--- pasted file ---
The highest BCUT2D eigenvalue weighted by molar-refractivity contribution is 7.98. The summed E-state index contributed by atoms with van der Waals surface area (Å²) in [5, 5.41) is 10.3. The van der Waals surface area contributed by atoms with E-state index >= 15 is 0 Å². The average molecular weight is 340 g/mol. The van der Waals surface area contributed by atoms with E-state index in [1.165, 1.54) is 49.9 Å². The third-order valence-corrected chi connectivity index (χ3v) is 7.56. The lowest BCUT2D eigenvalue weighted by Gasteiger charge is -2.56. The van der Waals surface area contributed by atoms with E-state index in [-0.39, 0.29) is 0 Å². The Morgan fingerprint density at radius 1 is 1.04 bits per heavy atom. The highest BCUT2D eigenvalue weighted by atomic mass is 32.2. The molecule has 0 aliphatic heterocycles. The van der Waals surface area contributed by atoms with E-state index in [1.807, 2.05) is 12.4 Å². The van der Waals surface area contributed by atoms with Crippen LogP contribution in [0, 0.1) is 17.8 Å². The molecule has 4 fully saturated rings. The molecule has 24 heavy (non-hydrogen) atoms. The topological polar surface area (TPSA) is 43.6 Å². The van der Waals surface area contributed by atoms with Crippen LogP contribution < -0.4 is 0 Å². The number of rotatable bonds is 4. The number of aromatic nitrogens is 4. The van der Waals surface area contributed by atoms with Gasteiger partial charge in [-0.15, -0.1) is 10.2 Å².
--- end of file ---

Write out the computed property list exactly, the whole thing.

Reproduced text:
The highest BCUT2D eigenvalue weighted by molar-refractivity contribution is 7.98. The summed E-state index contributed by atoms with van der Waals surface area (Å²) in [5, 5.41) is 10.3. The van der Waals surface area contributed by atoms with E-state index >= 15 is 0 Å². The average molecular weight is 340 g/mol. The van der Waals surface area contributed by atoms with E-state index in [1.165, 1.54) is 49.9 Å². The third-order valence-corrected chi connectivity index (χ3v) is 7.56. The lowest BCUT2D eigenvalue weighted by Gasteiger charge is -2.56. The van der Waals surface area contributed by atoms with E-state index in [-0.39, 0.29) is 0 Å². The Morgan fingerprint density at radius 1 is 1.04 bits per heavy atom. The highest BCUT2D eigenvalue weighted by atomic mass is 32.2. The molecule has 0 aliphatic heterocycles. The van der Waals surface area contributed by atoms with E-state index in [1.807, 2.05) is 12.4 Å². The van der Waals surface area contributed by atoms with Crippen LogP contribution in [0, 0.1) is 17.8 Å². The molecule has 4 fully saturated rings. The molecule has 24 heavy (non-hydrogen) atoms. The topological polar surface area (TPSA) is 43.6 Å². The van der Waals surface area contributed by atoms with Crippen LogP contribution < -0.4 is 0 Å². The number of rotatable bonds is 4. The number of aromatic nitrogens is 4. The van der Waals surface area contributed by atoms with Gasteiger partial charge in [-0.15, -0.1) is 10.2 Å².